Weekly Business Insights 07/10/2023
Healthcare supply chains face shortages, rising costs, and delays. Technology enables data sharing and automation. Collaboration and tech reduce overspending. Proactive risk mitigation is crucial. Businesses must prepare for longer lead times and defects. FDA adopts digital solutions for supply chain improvement.
Collaboration And Technology Provide Answers For Health Care’s Supply Chain Problem
Nearly three years since the start of the pandemic, labour and supply shortages remain a big issue for health care organizations. Costs continue to rise and the production of certain goods are still facing delays. Difficulties filling job vacancies and global trade obstacles persist. At the same time, according to a recent Health Affairs study, clinical waste is a critical driver of excess health spending in the U.S., accounting for 5.4% to 15.7% of national health spending, resulting infailures in care delivery, care coordination and over treating.
According to Health Catalyst,approximately 30% of all hospital spending in the U.S. is related to supply chain overspend, which amounts to $25.4 billion for the U.S. health care industry each year. This is an exorbitant amount of money that could be used other wise to improve quality of care and further other organizational initiatives.
Modern technology is also bridging the gap between supply chain and the clinical side of health care by enabling greater data sharing. Automating the pricing synchronization process acknowledges and recognizes efficiencies by all participants in the contracting process, where all parties involved can share information electronically through robotic process automation.
Radical Supply Chain Visibility: The Antidote To Supply Chain Disruptions
As of mid-December, the United States Food and Drug Administration (FDA) published 31 different medical devices and supplies on its shortage list — including general hospital devices, anaesthesiology, dialysis-related products, testing supplies and equipment, ventilation-related products and more. Largely due to sudden demand increase, shipping delays, and manufacturing compliance issues, these disruptions have placed U.S. healthcare in a perilous state. For example,shortages of several high-profile prescription drugs including antibioticamoxicillin and ADHD treatment Adder all are making headlines. Patients are being forced to ration pills, while parents are hunting for over-the-counter pain and fever reducing medications for their sick children due to kids’ ibuprofen and acetaminophenbeing in short supply.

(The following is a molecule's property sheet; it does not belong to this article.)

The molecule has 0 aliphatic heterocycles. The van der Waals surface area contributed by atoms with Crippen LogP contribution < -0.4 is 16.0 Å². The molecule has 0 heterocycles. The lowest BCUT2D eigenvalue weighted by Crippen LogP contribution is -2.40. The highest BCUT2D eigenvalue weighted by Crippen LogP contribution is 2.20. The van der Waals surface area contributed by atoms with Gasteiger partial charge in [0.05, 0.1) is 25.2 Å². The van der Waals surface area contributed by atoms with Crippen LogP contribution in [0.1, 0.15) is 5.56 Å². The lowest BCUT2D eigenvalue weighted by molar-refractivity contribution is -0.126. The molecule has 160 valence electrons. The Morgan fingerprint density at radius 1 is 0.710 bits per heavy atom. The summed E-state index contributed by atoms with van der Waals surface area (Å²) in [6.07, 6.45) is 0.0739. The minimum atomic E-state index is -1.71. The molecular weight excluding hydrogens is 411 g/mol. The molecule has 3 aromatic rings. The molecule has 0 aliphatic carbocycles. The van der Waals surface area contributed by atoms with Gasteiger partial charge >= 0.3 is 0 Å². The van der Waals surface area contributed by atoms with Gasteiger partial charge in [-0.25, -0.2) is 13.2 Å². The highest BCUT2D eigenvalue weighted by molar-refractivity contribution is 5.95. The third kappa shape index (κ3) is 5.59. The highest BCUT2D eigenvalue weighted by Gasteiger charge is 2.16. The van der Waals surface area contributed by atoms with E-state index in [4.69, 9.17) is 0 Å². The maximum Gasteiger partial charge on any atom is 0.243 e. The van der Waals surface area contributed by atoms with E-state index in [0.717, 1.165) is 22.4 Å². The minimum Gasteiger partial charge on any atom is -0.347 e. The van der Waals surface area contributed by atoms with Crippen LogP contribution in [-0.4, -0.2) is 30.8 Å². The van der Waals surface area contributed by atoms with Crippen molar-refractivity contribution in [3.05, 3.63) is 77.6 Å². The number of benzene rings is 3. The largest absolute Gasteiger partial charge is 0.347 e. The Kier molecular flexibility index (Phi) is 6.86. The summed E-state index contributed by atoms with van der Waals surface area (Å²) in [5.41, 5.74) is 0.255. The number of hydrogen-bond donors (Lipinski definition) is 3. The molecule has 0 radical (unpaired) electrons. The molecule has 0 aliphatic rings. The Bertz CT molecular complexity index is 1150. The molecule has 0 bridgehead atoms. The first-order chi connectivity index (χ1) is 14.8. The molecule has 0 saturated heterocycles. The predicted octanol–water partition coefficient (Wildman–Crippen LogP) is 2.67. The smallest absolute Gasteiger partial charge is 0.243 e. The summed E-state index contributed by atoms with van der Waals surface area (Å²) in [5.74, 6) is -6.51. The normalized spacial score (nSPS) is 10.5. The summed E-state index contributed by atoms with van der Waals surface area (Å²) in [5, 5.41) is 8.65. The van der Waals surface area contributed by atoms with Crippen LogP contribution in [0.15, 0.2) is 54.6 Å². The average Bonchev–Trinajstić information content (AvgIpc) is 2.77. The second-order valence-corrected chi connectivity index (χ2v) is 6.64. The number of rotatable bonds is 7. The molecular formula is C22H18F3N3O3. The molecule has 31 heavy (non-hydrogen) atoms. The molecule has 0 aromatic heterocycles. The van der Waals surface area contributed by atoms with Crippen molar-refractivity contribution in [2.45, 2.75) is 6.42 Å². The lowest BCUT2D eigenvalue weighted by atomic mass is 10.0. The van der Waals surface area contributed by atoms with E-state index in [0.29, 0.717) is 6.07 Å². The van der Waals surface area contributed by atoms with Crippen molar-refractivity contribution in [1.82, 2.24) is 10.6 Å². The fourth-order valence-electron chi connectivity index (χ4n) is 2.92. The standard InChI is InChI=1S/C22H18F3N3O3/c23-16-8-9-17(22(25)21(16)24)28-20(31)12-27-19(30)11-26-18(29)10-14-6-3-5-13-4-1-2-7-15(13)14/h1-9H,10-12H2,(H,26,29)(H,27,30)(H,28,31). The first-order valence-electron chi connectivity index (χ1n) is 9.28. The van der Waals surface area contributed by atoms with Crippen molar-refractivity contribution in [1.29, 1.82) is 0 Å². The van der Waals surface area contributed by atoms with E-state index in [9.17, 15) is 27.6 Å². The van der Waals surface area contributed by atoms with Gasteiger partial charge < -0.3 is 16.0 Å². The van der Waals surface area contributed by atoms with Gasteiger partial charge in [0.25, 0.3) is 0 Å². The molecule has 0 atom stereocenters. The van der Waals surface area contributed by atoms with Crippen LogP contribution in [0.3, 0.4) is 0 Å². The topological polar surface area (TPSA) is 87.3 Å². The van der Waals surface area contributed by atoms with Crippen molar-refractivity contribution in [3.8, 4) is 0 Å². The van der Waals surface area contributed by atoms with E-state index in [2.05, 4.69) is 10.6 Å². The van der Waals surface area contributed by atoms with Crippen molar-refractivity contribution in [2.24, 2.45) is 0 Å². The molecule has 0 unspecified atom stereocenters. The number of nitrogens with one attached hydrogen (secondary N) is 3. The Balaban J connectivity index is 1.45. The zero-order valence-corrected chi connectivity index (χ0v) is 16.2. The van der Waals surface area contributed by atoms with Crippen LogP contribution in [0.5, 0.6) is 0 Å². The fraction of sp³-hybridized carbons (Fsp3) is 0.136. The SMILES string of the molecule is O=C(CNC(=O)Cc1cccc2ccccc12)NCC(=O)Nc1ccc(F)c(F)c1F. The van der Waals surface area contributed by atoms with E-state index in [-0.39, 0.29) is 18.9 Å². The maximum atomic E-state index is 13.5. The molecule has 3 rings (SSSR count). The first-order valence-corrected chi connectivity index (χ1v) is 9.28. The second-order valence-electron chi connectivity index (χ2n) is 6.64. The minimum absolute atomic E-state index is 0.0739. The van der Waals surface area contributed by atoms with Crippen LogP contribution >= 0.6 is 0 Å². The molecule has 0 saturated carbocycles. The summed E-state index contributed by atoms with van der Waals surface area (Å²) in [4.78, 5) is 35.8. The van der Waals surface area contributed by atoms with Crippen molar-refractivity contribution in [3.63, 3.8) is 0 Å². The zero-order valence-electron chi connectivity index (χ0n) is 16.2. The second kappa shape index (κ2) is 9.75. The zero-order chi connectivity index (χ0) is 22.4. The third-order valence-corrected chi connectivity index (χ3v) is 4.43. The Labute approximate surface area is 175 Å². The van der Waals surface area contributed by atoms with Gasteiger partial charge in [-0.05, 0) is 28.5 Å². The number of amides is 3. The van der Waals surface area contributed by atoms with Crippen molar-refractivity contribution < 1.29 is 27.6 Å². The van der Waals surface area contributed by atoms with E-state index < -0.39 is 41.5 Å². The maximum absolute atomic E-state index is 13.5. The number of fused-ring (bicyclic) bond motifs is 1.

With the ability to foresee risk events such as a lockdown and the cascading impacts, agile intervention is possible. Healthcare organizations can leveragereal-time supplier and location intelligence to proactively find alternate suppliers or order supplies in advance of shortages. Better yet, it’s possible to operationalize this risk intelligence and automate risk mitigation actions based on pre-programmed triggers or thresholds that align with an enterprise’s overall risk mitigation strategy. In this way, organizations can realize significant improvements in risk management efficiency and effectiveness while reducing costs.
Semiconductor Unpredictability:Prescriptive Advice for Business
Businesses should continue to prepare and plan for longer component production lead times, especially for those that go into power supplies. Recognizing delays and issues are part of the new normal, companies will need to be more agile, so they are prepared to pivot. Planning for flexibility in their bill of materials beginning with new product introduction (NPI), and identifying multiple sources for these materials, will be crucial to navigating the next several years and maintaining production timelines.
Supply chain leaders should closely monitor not just semiconductor availability, but also the entire inventory mix. Consideration should be given to maintaining supply assurance by securing an adequate buffer stock to meet current needs while also focusing on future proofing of internal supply to meet the demands of next generation technology.
Medical Device Recalls Linked to Unprecedented Level of Faulty Manufacturing
Poor manufacturer quality is said to be creating a new spike in the rate of medical device recalls throughout the United States. According to the most recent "U.S. Product Safety And Recall Index" report by Sedgwick, manufacturing defects are the leading cause for product recalls in 2023 through the month of March.Several manufacturing defects were related to an inability to guarantee product performance when recommended temperatures and time out of range were exceeded.These findings reportedly mark the first time in the 12-year history of the report that device recalls were blamed on manufacturing defects. Typically,issues such as sterility, quality, or malfunctioning parts are cited as the leading causes of product recalls.
We’re also seeing greater adoption of software with in medical devices that can allow manufacturers to closely monitor their device sand potentially catch manufacturing defects before they fully emerge and communicate with patients the need to bring in their device for repair or replacement,” said Harvey. The FDA is also attempting to improve supply chain per formance and prevent product shortages by implementing digital solutions for new product submissions.